Driver who caused death of Olympic
cyclist's mother jailed for 30 weeks
Road Safety Support carried out 100 hours of forensic video analysis in the case of a man who was jailed yesterday for 30 weeks for causing the death of Carol Boardman, the mother of Olympic cyclist Chris Boardman, by careless driving.
Liam Rosney, 33, from Flintshire, pleaded guilty as his trial was due to start at Mold Crown Court on December 17, 2018. He had been charged with the more serious offence of causing death by dangerous driving but accepted guilt to the alternative charge.
Carol Boardman, who was 75 at the time of the collision that caused her death, suffered multiple injuries when she was run over by Mr Rosney’s Mitsubishi pickup truck after falling from her bike on a mini-roundabout in Connah’s Quay, north Wales, on July 16, 2016.
Evidence had been secured that Mr Rosney had been engaged in telephone calls just before the collision and may have been distracted by that.
Accident investigators at North Wales Police requested the assistance of Road Safety Support to examine video recordings from a security camera and a CCTV system close to the scene.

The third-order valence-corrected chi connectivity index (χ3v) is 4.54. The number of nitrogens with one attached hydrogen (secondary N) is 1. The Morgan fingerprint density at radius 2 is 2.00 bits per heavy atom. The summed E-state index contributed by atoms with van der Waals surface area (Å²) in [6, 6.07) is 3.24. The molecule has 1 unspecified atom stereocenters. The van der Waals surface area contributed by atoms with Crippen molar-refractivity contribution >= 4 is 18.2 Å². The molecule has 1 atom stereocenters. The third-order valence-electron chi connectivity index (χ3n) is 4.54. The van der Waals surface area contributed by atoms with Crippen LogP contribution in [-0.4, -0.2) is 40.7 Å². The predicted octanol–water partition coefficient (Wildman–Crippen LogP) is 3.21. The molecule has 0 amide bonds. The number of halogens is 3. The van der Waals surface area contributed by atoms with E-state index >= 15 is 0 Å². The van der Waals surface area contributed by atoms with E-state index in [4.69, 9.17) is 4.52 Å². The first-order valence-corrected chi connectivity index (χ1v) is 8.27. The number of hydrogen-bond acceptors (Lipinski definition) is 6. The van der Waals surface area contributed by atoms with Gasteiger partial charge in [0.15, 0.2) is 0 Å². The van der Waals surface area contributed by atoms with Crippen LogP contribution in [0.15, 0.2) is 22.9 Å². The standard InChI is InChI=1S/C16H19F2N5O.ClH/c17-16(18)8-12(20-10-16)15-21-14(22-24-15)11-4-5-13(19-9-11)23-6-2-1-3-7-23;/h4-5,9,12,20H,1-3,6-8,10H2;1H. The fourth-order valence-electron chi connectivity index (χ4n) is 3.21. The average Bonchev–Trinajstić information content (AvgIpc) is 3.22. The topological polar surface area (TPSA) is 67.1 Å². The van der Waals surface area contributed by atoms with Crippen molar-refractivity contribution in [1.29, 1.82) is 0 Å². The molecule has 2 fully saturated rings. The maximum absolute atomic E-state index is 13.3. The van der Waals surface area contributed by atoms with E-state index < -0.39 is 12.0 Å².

Both video records were not showing the correct time of day and were not showing the same time. North Wales Police asked if it was possible that the two video recordings could be synchronised to a common time scale and be adjusted to the correct time of day.
They also asked if the images of both vehicles could be converted to a plan view and plotted on a map of the area, with the relative motion and positions animated to show how the two vehicles had come together.
Steve Callaghan, Technical Support Manager at Road Safety Support, made a detailed examination of the video images from a security camera mounted on the wall of a house some 120 metres from the incident.
This was used to establish the speed of Mrs Boardman’s bicycle and Mr Rosney’s pickup truck. A CCTV situated near to the mini-roundabout showed images of Mr Rosney’s pickup truck in a way that allowed the speed of that vehicle to be calculated.
The two video recordings were synchronised to a common timeline by observing when a number of vehicles could be seen arriving at the same location in the scene in both recordings.
After approximately 100 hours of detailed forensic examination and validation the plan of the incident was submitted in evidence as an animated PowerPoint file.
This evidence supplemented the detailed evidence from North Wales Accident Investigators.
At Mold Crown Court yesterday (January 31, 2019), Mr Rosney was sentenced to 30 weeks in prison and was disqualified from driving for more than 18 months.
For more information about Road Safety Support's forensic video analysis service please click here